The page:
- Detail Out All Your Sources of Income
Run through the information you have about the money you are being paid and make a list of where your income is coming from. Take a look at your bank statements, your PayPal account and invoices you’ve sent out.
- Categorise Your Income
Run down the list and start to group your different types of income together into logical categories. There’s no right or wrong here, you’ll need to make sure things are grouped in a way that makes your numbers most useful to you. For example, I like to see my advertising revenue and guide sales separately. In time, as I release more guides, I may start to split out my guides by type by setting up categories for each. In doing this, I can see which ones generate the most revenue.
- Update Your Accounts
You’ll need to update your list of categories in your accounts (what accountants call the chart of accounts) to incorporate the different types of business income you’ve identified. That way you can allocate your income to each one when you do your bookkeeping. The way you update will depend on whether you use a bookkeeping spreadsheet or a software like Quickbooks
3. Tips to Make Tracking Your Business Income Easier
If you want to make tracking your income quicker and easier, then here are some tips that will help you:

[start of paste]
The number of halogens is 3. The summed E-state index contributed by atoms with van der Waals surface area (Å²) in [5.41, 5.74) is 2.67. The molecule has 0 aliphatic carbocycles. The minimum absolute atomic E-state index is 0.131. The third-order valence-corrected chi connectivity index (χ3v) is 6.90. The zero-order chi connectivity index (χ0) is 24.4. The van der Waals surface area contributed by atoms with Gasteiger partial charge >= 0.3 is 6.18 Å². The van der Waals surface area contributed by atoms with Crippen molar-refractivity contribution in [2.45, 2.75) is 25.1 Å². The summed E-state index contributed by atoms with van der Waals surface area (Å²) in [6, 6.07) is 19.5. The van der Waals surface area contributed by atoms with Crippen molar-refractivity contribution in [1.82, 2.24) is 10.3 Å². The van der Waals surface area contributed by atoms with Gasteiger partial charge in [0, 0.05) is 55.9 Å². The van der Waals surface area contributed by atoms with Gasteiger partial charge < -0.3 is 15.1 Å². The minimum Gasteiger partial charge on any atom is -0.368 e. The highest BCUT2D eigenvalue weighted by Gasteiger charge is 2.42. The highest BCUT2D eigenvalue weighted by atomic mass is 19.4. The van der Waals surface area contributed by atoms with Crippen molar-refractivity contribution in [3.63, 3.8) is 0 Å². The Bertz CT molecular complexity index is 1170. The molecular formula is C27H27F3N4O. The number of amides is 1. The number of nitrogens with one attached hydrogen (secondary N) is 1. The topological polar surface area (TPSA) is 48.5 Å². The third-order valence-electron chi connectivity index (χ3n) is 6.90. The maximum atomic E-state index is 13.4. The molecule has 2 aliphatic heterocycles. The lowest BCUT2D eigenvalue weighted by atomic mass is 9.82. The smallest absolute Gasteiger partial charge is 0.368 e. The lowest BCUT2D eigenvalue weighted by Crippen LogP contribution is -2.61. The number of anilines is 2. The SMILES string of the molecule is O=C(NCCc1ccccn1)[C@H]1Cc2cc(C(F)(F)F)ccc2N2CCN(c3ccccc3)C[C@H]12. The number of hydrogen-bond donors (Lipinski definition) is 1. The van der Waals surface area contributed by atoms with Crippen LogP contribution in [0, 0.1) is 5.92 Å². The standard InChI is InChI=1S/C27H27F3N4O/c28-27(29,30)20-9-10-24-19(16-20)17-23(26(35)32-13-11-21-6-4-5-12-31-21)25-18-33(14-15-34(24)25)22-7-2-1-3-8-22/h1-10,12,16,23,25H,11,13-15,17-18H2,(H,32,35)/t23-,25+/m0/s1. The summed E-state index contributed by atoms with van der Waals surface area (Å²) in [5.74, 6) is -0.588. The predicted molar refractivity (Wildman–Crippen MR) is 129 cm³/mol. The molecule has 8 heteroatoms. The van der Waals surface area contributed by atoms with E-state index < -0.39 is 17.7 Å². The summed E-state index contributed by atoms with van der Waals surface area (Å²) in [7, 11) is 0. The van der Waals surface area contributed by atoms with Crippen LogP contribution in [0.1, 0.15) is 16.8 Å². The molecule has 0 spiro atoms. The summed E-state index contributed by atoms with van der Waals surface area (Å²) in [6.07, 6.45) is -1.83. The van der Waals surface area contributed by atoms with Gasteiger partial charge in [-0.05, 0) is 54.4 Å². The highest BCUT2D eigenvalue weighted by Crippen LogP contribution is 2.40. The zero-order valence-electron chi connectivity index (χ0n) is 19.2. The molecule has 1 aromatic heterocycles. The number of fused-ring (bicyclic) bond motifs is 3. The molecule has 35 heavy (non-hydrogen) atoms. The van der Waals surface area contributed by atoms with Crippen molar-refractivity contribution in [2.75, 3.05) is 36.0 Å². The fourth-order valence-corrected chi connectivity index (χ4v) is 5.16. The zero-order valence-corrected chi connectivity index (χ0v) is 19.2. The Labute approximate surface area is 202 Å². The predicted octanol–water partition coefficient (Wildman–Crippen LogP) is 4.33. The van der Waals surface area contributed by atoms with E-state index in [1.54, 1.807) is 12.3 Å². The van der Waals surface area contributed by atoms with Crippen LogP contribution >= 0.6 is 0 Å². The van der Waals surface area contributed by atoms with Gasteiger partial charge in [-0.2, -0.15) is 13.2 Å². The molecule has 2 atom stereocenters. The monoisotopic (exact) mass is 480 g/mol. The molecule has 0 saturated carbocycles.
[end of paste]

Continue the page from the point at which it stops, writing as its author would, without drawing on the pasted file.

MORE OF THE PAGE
3.1 Open a Separate Bank Account
If you put all your business income and expenses into one bank account, it make your bookkeeping easier because you won’t have to look around lots of different bank accounts to try and find information you need. Plus, you’ll be able to gather the information you need to analyse your income much quicker. If you haven’t got a business bank account, then take a look at Starling which is a really popular option in the self-employed community.
3.2 Make Sure All Your Payments Come Into One Bank Account
I confess – I’ve been guilty in the past of not updating my PayPal payment details. As a result, money was being sent to my personal bank account. I’ve updated it now, but if you haven’t, double-check that you’ve set everything to come into your business account so you don’t miss anything from both a tax and business perspective.